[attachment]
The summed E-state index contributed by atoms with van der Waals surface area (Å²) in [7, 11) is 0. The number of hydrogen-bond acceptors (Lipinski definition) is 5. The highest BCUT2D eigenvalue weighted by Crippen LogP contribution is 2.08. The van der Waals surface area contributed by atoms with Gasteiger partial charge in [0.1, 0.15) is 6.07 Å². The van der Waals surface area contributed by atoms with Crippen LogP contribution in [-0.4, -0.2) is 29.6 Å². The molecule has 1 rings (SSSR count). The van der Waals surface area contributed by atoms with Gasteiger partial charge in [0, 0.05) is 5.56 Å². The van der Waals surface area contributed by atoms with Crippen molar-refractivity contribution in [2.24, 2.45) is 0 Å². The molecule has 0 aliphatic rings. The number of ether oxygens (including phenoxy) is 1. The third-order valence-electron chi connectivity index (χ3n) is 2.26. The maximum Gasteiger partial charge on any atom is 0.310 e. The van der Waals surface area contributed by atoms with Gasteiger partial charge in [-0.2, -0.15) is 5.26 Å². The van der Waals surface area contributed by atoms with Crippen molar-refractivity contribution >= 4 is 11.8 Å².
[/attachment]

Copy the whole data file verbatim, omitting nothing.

The summed E-state index contributed by atoms with van der Waals surface area (Å²) in [7, 11) is 0. The number of hydrogen-bond acceptors (Lipinski definition) is 5. The highest BCUT2D eigenvalue weighted by Crippen LogP contribution is 2.08. The van der Waals surface area contributed by atoms with Gasteiger partial charge in [0.1, 0.15) is 6.07 Å². The van der Waals surface area contributed by atoms with Crippen LogP contribution in [-0.4, -0.2) is 29.6 Å². The molecule has 1 rings (SSSR count). The van der Waals surface area contributed by atoms with Gasteiger partial charge in [0, 0.05) is 5.56 Å². The van der Waals surface area contributed by atoms with Crippen molar-refractivity contribution in [2.24, 2.45) is 0 Å². The molecule has 0 aliphatic rings. The number of ether oxygens (including phenoxy) is 1. The third-order valence-electron chi connectivity index (χ3n) is 2.26. The maximum Gasteiger partial charge on any atom is 0.310 e. The van der Waals surface area contributed by atoms with Gasteiger partial charge in [-0.2, -0.15) is 5.26 Å². The van der Waals surface area contributed by atoms with Crippen molar-refractivity contribution >= 4 is 11.8 Å².